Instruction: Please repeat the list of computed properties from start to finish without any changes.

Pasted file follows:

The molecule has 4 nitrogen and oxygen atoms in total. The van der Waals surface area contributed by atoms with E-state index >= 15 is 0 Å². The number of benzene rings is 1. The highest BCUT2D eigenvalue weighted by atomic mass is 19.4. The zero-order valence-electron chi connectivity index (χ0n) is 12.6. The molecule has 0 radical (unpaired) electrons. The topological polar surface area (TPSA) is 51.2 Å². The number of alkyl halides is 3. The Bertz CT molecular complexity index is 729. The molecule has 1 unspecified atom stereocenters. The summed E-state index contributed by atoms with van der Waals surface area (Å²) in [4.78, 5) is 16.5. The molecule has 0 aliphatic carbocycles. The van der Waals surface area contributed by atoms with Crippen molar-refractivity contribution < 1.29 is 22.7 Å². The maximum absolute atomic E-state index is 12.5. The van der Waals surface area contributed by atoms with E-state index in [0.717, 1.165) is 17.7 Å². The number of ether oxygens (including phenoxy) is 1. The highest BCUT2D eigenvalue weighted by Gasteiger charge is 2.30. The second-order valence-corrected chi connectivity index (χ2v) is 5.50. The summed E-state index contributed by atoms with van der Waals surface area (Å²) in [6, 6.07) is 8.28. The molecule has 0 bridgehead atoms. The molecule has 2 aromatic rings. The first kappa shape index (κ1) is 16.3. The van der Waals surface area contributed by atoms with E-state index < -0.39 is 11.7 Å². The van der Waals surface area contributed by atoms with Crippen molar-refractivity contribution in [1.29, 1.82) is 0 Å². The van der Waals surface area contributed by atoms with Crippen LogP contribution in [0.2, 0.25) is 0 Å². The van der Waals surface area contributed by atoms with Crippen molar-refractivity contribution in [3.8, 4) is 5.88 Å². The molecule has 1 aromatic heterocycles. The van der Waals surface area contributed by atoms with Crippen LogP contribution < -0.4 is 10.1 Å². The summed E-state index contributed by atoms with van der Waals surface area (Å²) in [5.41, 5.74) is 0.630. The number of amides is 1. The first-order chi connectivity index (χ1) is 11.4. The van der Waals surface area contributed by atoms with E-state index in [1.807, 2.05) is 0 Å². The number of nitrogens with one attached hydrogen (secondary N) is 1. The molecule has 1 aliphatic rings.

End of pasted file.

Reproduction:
The molecule has 4 nitrogen and oxygen atoms in total. The van der Waals surface area contributed by atoms with E-state index >= 15 is 0 Å². The number of benzene rings is 1. The highest BCUT2D eigenvalue weighted by atomic mass is 19.4. The zero-order valence-electron chi connectivity index (χ0n) is 12.6. The molecule has 0 radical (unpaired) electrons. The topological polar surface area (TPSA) is 51.2 Å². The number of alkyl halides is 3. The Bertz CT molecular complexity index is 729. The molecule has 1 unspecified atom stereocenters. The summed E-state index contributed by atoms with van der Waals surface area (Å²) in [4.78, 5) is 16.5. The molecule has 0 aliphatic carbocycles. The van der Waals surface area contributed by atoms with Crippen molar-refractivity contribution < 1.29 is 22.7 Å². The maximum absolute atomic E-state index is 12.5. The van der Waals surface area contributed by atoms with E-state index in [0.717, 1.165) is 17.7 Å². The number of ether oxygens (including phenoxy) is 1. The highest BCUT2D eigenvalue weighted by Gasteiger charge is 2.30. The second-order valence-corrected chi connectivity index (χ2v) is 5.50. The summed E-state index contributed by atoms with van der Waals surface area (Å²) in [6, 6.07) is 8.28. The molecule has 0 bridgehead atoms. The molecule has 2 aromatic rings. The first kappa shape index (κ1) is 16.3. The van der Waals surface area contributed by atoms with E-state index < -0.39 is 11.7 Å². The van der Waals surface area contributed by atoms with Crippen molar-refractivity contribution in [1.29, 1.82) is 0 Å². The van der Waals surface area contributed by atoms with Crippen LogP contribution in [0.2, 0.25) is 0 Å². The van der Waals surface area contributed by atoms with Crippen molar-refractivity contribution in [3.8, 4) is 5.88 Å². The molecule has 1 aromatic heterocycles. The van der Waals surface area contributed by atoms with Crippen LogP contribution < -0.4 is 10.1 Å². The summed E-state index contributed by atoms with van der Waals surface area (Å²) in [5.41, 5.74) is 0.630. The number of amides is 1. The first-order chi connectivity index (χ1) is 11.4. The van der Waals surface area contributed by atoms with E-state index in [1.807, 2.05) is 0 Å². The number of nitrogens with one attached hydrogen (secondary N) is 1. The molecule has 1 aliphatic rings.